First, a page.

“We’re excited for the possibilities that this location offers our community,” said Laura Merry, C-Tran’s chief of staff. “A strong transportation network boosts economic development and quality of life, and we certainly support the city’s efforts in planning for the future of our region.”
The purchase will also help solve one of the library’s biggest issues: parking. Additionally, the Interstate Bridge Replacement Program marked the location as a potential place for a Park & Ride.
On Monday, the Vancouver City Council will vote whether to purchase the land next to the library for $12 million. McEnerny-Ogle is optimistic the council will approve it.
Less than market value
If the city council approves the purchase, it will be getting a deal. Appraisers valued the five parcels of land that make up Library Square at $18 million to $20 million. The city will accept the difference as a donation.
The land is owned by Evergreen Investors LLC, an associate of Killian Pacific. Killian Pacific owns the Grand Central retail center and the Columbia Business Center.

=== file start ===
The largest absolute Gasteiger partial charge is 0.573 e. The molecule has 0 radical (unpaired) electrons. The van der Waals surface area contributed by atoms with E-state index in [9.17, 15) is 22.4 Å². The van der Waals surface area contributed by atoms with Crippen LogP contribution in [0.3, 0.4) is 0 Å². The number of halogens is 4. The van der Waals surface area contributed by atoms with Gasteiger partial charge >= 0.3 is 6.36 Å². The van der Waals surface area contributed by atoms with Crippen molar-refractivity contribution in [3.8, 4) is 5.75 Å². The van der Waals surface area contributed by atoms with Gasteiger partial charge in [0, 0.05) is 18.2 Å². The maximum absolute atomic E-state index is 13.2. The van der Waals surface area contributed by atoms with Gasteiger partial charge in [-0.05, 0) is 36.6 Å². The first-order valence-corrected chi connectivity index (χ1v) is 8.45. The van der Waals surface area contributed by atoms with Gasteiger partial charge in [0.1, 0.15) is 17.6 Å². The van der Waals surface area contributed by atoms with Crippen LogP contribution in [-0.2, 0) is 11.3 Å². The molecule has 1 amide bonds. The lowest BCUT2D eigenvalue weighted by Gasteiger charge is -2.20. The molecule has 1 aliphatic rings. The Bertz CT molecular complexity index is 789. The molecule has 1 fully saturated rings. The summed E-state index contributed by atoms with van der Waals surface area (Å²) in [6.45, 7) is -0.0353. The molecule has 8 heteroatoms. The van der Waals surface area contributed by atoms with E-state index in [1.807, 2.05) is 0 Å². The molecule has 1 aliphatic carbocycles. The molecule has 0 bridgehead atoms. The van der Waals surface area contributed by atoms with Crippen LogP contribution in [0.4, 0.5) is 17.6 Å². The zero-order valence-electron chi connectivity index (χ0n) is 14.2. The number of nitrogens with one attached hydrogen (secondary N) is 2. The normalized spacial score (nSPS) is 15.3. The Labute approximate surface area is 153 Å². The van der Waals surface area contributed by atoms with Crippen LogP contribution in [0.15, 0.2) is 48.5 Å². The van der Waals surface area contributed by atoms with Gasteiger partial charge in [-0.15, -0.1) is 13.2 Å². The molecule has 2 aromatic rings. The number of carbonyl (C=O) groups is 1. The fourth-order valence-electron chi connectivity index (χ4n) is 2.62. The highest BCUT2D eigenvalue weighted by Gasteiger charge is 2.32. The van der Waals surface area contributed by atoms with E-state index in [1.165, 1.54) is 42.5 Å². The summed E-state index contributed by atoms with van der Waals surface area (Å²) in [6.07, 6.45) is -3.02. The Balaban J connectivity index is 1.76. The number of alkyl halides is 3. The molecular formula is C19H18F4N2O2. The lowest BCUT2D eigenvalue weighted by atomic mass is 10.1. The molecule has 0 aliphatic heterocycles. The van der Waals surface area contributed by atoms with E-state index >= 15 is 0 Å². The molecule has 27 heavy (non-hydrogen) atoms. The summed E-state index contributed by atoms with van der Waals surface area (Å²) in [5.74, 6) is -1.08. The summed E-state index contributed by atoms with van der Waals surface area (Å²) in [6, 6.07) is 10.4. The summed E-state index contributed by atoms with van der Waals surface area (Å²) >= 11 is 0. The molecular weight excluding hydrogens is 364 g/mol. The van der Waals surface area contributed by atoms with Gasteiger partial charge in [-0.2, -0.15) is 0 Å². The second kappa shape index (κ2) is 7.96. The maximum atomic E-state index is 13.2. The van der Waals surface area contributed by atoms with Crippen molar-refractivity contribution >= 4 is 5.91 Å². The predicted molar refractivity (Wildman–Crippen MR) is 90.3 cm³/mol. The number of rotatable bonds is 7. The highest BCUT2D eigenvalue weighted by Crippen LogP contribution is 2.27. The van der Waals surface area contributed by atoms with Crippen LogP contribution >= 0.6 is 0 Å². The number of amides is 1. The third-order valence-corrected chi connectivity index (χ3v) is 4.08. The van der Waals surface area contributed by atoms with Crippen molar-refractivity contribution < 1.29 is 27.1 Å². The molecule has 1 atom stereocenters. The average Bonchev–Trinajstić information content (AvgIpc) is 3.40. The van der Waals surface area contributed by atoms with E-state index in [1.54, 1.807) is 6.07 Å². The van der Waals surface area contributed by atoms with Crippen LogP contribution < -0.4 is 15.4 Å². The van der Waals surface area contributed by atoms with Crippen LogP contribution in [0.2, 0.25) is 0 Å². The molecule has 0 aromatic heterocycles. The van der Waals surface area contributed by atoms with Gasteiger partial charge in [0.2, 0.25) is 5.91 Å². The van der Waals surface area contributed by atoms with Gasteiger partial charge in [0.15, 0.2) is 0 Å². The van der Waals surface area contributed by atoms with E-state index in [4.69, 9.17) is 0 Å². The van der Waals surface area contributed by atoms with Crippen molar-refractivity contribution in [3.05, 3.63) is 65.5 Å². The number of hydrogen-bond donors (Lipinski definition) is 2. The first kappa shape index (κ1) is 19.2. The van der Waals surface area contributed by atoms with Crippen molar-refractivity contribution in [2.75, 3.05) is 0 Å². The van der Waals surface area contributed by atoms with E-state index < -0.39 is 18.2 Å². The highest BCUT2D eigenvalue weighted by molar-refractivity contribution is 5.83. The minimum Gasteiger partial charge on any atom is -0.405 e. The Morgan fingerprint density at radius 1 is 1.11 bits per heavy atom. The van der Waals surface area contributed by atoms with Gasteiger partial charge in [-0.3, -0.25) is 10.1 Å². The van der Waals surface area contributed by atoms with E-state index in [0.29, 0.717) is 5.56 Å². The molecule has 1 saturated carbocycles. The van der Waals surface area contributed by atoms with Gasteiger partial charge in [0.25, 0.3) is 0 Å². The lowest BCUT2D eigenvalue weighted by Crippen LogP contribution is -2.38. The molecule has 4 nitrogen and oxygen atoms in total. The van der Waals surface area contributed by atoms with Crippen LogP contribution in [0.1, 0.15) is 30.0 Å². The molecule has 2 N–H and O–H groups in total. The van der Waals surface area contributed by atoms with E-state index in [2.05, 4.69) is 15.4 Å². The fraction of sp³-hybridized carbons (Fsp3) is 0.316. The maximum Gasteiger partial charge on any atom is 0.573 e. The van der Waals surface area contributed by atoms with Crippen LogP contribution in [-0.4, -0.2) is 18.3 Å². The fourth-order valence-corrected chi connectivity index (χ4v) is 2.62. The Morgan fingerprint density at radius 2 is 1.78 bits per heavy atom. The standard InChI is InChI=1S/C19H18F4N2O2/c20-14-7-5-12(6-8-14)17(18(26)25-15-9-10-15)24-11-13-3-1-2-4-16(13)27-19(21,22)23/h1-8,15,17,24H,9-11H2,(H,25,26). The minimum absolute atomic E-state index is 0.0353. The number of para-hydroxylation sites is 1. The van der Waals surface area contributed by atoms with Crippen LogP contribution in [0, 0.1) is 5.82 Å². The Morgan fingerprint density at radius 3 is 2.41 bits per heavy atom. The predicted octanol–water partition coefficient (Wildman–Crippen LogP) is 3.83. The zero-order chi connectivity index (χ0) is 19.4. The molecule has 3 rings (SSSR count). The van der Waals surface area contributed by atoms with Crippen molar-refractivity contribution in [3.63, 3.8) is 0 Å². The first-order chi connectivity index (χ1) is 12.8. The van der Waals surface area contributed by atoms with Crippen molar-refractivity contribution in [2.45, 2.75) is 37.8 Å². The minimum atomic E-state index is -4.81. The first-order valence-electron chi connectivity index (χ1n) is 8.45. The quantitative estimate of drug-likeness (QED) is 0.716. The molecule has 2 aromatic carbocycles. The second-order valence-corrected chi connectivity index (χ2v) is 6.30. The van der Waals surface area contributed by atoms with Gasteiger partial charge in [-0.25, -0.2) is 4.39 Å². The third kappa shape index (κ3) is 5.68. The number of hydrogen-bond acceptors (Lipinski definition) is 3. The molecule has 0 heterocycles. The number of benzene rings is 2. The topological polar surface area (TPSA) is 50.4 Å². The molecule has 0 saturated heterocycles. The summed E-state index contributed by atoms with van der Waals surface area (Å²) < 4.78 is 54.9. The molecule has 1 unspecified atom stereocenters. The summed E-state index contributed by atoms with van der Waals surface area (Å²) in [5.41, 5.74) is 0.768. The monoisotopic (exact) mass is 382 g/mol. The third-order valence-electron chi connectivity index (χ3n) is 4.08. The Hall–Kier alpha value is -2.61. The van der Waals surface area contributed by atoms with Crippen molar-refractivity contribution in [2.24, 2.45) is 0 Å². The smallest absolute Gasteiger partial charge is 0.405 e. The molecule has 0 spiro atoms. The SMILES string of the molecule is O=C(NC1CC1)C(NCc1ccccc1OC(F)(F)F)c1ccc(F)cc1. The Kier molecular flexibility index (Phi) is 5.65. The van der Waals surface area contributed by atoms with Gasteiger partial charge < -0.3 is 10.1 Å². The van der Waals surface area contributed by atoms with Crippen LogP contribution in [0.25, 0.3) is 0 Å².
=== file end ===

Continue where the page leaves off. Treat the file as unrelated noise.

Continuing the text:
“It’s very unheard of for a developer to take off one-third of the price of a piece of property,” McEnerny-Ogle said. “We’re building a community, and they’re part of the community. I think this is part of their vision to be a part of the community and to be an asset.”
“There are no ties here,” she added. “The first thing people usually think of is that they’ll get a kickback. That’s not the case.”
Lance Killian, Killian Pacific’s chief visionary officer, declined to comment.
Past plans for Library Square
Although plans are in motion, the land has a vexing history of failed plans.
Originally home to a car dealership, it was torn down in 2009 after voters approved funding the downtown library in 2006, and plans back then called for a parking garage with 200 public parking spaces to follow.
When the Great Recession hit, the plans were postponed.
In 2018, Vancouver Public Schools announced plans to buy a section of the property for a new elementary school before changing locations. The property was offered to the district for half the fair market value of the property.
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